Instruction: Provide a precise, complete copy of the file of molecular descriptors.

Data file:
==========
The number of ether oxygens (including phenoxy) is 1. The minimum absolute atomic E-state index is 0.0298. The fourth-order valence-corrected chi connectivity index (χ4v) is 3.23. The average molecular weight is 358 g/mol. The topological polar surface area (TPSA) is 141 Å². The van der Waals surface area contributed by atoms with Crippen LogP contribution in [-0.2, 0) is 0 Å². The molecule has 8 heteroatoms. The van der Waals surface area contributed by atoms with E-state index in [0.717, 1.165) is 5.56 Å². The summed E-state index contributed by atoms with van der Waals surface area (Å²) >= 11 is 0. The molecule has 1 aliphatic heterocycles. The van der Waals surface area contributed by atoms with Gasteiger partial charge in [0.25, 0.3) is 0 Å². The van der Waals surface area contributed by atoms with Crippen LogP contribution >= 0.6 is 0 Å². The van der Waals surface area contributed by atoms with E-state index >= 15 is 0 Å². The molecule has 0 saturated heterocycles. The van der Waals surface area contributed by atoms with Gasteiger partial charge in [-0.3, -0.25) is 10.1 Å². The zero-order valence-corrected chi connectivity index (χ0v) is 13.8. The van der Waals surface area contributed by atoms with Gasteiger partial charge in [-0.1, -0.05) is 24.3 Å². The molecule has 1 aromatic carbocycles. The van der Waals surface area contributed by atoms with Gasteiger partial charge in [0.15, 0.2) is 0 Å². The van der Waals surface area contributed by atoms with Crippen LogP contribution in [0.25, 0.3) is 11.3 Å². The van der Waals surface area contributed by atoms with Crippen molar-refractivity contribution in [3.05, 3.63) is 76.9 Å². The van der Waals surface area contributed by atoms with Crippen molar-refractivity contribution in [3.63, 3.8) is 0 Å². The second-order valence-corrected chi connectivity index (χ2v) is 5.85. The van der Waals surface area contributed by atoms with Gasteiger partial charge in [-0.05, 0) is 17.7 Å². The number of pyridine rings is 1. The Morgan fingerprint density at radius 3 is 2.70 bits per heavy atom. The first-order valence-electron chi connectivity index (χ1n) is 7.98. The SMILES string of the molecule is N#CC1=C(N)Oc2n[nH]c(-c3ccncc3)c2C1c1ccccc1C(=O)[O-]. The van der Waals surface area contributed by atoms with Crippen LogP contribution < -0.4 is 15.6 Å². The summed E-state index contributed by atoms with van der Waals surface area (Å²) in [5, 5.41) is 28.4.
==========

The number of ether oxygens (including phenoxy) is 1. The minimum absolute atomic E-state index is 0.0298. The fourth-order valence-corrected chi connectivity index (χ4v) is 3.23. The average molecular weight is 358 g/mol. The topological polar surface area (TPSA) is 141 Å². The van der Waals surface area contributed by atoms with Crippen LogP contribution in [-0.2, 0) is 0 Å². The molecule has 8 heteroatoms. The van der Waals surface area contributed by atoms with E-state index in [0.717, 1.165) is 5.56 Å². The summed E-state index contributed by atoms with van der Waals surface area (Å²) >= 11 is 0. The molecule has 1 aliphatic heterocycles. The van der Waals surface area contributed by atoms with Gasteiger partial charge in [0.25, 0.3) is 0 Å². The van der Waals surface area contributed by atoms with Crippen LogP contribution >= 0.6 is 0 Å². The van der Waals surface area contributed by atoms with E-state index >= 15 is 0 Å². The molecule has 0 saturated heterocycles. The van der Waals surface area contributed by atoms with Gasteiger partial charge in [-0.3, -0.25) is 10.1 Å². The zero-order valence-corrected chi connectivity index (χ0v) is 13.8. The van der Waals surface area contributed by atoms with Gasteiger partial charge in [-0.1, -0.05) is 24.3 Å². The molecule has 1 aromatic carbocycles. The van der Waals surface area contributed by atoms with Gasteiger partial charge in [0.15, 0.2) is 0 Å². The van der Waals surface area contributed by atoms with Crippen LogP contribution in [0.25, 0.3) is 11.3 Å². The van der Waals surface area contributed by atoms with Crippen molar-refractivity contribution in [3.05, 3.63) is 76.9 Å². The van der Waals surface area contributed by atoms with Crippen molar-refractivity contribution in [3.63, 3.8) is 0 Å². The second-order valence-corrected chi connectivity index (χ2v) is 5.85. The van der Waals surface area contributed by atoms with Gasteiger partial charge in [-0.05, 0) is 17.7 Å². The number of pyridine rings is 1. The Morgan fingerprint density at radius 3 is 2.70 bits per heavy atom. The first-order valence-electron chi connectivity index (χ1n) is 7.98. The SMILES string of the molecule is N#CC1=C(N)Oc2n[nH]c(-c3ccncc3)c2C1c1ccccc1C(=O)[O-]. The van der Waals surface area contributed by atoms with Crippen LogP contribution < -0.4 is 15.6 Å². The summed E-state index contributed by atoms with van der Waals surface area (Å²) in [5, 5.41) is 28.4.